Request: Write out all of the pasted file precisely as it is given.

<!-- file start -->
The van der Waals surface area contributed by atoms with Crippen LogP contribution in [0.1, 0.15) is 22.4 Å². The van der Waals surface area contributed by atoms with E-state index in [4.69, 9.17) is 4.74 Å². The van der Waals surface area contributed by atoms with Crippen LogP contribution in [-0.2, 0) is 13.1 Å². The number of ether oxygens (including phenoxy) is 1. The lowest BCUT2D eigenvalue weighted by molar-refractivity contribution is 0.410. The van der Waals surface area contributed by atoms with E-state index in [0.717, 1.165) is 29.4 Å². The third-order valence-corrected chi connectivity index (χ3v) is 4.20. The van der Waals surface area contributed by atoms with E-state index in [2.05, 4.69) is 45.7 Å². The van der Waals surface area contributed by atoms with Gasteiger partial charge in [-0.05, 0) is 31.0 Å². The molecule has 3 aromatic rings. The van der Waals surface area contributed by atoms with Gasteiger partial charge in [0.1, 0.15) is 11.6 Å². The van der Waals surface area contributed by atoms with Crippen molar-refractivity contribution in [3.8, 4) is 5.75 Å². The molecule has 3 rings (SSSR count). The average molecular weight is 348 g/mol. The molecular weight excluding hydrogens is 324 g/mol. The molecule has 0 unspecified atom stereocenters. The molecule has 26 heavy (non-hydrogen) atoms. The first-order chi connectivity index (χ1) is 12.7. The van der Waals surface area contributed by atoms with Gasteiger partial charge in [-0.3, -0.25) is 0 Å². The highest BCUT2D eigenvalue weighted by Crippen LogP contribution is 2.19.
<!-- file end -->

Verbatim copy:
The van der Waals surface area contributed by atoms with Crippen LogP contribution in [0.1, 0.15) is 22.4 Å². The van der Waals surface area contributed by atoms with E-state index in [4.69, 9.17) is 4.74 Å². The van der Waals surface area contributed by atoms with Crippen LogP contribution in [-0.2, 0) is 13.1 Å². The number of ether oxygens (including phenoxy) is 1. The lowest BCUT2D eigenvalue weighted by molar-refractivity contribution is 0.410. The van der Waals surface area contributed by atoms with E-state index in [0.717, 1.165) is 29.4 Å². The third-order valence-corrected chi connectivity index (χ3v) is 4.20. The van der Waals surface area contributed by atoms with E-state index in [2.05, 4.69) is 45.7 Å². The van der Waals surface area contributed by atoms with Gasteiger partial charge in [-0.05, 0) is 31.0 Å². The molecule has 3 aromatic rings. The van der Waals surface area contributed by atoms with Gasteiger partial charge in [0.1, 0.15) is 11.6 Å². The van der Waals surface area contributed by atoms with Crippen molar-refractivity contribution in [3.8, 4) is 5.75 Å². The molecule has 3 rings (SSSR count). The average molecular weight is 348 g/mol. The molecular weight excluding hydrogens is 324 g/mol. The molecule has 0 unspecified atom stereocenters. The molecule has 26 heavy (non-hydrogen) atoms. The first-order chi connectivity index (χ1) is 12.7. The van der Waals surface area contributed by atoms with Gasteiger partial charge in [-0.3, -0.25) is 0 Å². The highest BCUT2D eigenvalue weighted by Crippen LogP contribution is 2.19.